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Be Careful of the S&P 500 Three-Headed Dragon

Stock-Markets / Stock Markets 2013 Jan 29, 2013 - 08:25 AM GMT

By: InvestmentContrarian


George Leong writes: The S&P 500 is at a crux, following its recent move to 1,502 on Thursday, the first time it was above 1,500 since December 2007. The index is up nearly 12% since July 24, 2012. The fear is that the index may be testing its third top at 1,500 since 2000, something I have discussed in the past.

The overall U.S. stock market is trending higher. About 75.2% of U.S. stocks are above their respective 200-day moving averages (MAs), versus 59.3% a month earlier. On a short-term basis, 86.2% of U.S. stocks are above their respective 50-day MAs, versus 63.6% a month earlier.

Take a look at the upward move of the S&P 500 stocks to above the 200-day MA; the move represents an 86% increase as of January 24, versus the 47% level in mid-November.

Chart courtesy of

And there could be more to come, based on the seasonal trends. The November–April period has resulted in the biggest gain for the S&P 500, according to the Stock Trader’s Almanac. In the near term, watch to see if the S&P 500 can hold at 1,500 and move toward its record of 1,565 on October 9, 2007.

The chart indicates some concerns, in my opinion. Since its first top at 1,500 in 2000, the S&P 500 made another top in 2007; now we are precariously at a possible third top. The moving average convergence/divergence (MACD), as shown on the chart, shows a downward trend. Volume has also been declining, so we are seeing a bearish divergence between a higher S&P 500 and declining volume.

Chart courtesy of

Technology has been better, with stocks advancing in the eight months from November to June, according to the Stock Trader’s Almanac.

In technology, the NASDAQ was displaying a bearish “death cross” with its 50-day MA below its 200-day MA; but with the recent moves, the NASDAQ is currently showing a bullish “golden cross” with its 50-day MA moving above its 200-day MA, based on my technical analysis. In my view, technology stocks will continue to be a top-growth area going forward.

Chart courtesy of

The safe money will be with the blue chips, given the global uncertainties.

The charts are showing promise and potentially more gains to come. The NASDAQ, Dow, S&P 500, and Russell 2000 are all showing a bullish golden cross.

So while there is the market risk and volatility, if you trade the historical patterns, ride the gains, but make sure you also take some money off of the table.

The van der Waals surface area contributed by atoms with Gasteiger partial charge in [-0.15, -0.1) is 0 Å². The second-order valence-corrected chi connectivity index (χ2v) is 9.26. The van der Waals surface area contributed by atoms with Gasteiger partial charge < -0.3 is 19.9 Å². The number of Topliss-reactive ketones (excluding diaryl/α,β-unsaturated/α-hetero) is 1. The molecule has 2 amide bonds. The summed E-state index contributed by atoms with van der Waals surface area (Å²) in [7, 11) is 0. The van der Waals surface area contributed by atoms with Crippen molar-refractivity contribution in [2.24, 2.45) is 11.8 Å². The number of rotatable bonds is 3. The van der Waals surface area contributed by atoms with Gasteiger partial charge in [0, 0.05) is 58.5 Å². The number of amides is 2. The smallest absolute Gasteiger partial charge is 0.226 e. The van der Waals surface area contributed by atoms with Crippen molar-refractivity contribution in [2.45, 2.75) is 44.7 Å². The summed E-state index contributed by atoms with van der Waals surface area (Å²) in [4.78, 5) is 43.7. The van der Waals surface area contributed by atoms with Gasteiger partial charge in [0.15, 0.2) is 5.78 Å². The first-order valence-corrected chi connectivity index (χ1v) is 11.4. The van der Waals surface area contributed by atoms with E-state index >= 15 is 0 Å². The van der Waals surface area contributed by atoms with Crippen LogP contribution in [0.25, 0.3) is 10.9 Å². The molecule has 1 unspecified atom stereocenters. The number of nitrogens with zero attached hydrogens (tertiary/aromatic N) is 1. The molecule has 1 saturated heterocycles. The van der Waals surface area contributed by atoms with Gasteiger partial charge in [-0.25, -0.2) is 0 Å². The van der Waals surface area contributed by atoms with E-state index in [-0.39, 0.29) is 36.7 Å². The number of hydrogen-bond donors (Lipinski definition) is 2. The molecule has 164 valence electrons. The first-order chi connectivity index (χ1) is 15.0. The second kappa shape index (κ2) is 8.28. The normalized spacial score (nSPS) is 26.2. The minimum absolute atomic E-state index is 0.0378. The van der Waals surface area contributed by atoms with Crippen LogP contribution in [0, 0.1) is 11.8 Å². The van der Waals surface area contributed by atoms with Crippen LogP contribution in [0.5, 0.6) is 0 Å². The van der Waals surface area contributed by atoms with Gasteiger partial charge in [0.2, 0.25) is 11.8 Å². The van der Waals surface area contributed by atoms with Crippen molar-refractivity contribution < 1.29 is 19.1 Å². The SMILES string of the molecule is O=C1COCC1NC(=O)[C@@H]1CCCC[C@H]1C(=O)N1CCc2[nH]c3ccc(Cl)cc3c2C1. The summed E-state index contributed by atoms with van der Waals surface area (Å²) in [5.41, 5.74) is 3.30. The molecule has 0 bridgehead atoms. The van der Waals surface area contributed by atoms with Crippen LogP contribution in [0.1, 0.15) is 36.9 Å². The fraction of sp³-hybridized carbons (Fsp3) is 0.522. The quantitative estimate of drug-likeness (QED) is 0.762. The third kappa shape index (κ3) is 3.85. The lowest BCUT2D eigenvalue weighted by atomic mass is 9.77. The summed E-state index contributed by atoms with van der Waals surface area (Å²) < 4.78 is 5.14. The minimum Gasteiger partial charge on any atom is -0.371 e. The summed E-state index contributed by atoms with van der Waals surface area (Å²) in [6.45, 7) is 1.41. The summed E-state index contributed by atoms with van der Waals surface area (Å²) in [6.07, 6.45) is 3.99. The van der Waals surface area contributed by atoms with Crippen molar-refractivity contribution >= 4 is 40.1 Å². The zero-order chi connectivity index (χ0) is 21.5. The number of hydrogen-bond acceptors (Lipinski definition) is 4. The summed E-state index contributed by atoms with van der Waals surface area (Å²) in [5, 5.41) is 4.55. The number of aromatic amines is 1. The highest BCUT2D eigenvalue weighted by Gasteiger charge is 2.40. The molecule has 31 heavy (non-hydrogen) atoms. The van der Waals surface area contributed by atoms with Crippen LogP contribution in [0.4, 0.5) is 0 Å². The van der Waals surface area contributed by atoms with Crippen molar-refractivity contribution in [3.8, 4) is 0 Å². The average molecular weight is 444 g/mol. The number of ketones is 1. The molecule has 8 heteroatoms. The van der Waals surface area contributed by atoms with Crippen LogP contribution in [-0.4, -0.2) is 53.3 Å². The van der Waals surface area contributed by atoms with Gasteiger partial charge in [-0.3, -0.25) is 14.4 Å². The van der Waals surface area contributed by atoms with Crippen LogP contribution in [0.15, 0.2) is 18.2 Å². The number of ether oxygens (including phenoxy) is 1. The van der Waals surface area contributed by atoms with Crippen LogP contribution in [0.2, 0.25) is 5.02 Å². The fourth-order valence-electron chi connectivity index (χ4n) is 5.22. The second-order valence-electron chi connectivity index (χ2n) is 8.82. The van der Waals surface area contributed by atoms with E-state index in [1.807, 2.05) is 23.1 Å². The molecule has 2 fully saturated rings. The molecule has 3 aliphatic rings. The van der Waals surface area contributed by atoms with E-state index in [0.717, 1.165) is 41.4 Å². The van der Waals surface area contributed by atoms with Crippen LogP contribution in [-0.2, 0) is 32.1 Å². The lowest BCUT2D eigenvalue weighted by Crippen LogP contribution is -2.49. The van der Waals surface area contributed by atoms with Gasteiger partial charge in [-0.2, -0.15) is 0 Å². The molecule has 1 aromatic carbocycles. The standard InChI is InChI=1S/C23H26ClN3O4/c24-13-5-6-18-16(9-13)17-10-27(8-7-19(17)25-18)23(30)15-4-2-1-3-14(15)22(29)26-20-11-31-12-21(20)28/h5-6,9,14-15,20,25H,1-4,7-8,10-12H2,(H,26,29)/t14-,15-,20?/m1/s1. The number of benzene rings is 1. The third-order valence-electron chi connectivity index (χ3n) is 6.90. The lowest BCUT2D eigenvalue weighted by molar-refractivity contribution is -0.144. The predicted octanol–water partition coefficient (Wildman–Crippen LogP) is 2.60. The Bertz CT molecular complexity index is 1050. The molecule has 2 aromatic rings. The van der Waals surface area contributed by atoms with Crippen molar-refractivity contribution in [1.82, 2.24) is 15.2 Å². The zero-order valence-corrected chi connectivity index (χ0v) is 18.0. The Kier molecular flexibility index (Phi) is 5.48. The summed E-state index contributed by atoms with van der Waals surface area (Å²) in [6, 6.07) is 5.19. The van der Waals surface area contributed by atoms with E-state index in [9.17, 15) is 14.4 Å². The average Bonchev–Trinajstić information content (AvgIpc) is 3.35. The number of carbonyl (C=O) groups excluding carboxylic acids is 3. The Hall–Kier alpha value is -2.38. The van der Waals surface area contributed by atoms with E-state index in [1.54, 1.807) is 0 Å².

The ability of stocks to hold is encouraging; although, any major upside move will be met with resistance. However, a strong break could make 2013 another decent year of returns.


By George Leong, BA, B. Comm.

Investment Contrarians is our daily financial e-letter dedicated to helping investors make money by going against the “herd mentality.”

George Leong, B. Comm. is a Senior Editor at Lombardi Financial, and has been involved in analyzing the stock markets for two decades where he employs both fundamental and technical analysis. His overall market timing and trading knowledge is extensive in the areas of small-cap research and option trading. George is the editor of several of Lombardi’s popular financial newsletters, including The China Letter, Special Situations, and Obscene Profits, among others. He has written technical and fundamental columns for numerous stock market news web sites, and he is the author of Quick Wealth Options Strategy and Mastering 7 Proven Options Strategies. Prior to starting with Lombardi Financial, George was employed as a financial analyst with Globe Information Services. See George Leong Article Archives

Copyright © 2013 Investment Contrarians- All Rights Reserved Disclaimer: The above is a matter of opinion provided for general information purposes only and is not intended as investment advice. Information and analysis above are derived from sources and utilising methods believed to be reliable, but we cannot accept responsibility for any losses you may incur as a result of this analysis. Individuals should consult with their personal financial advisors.

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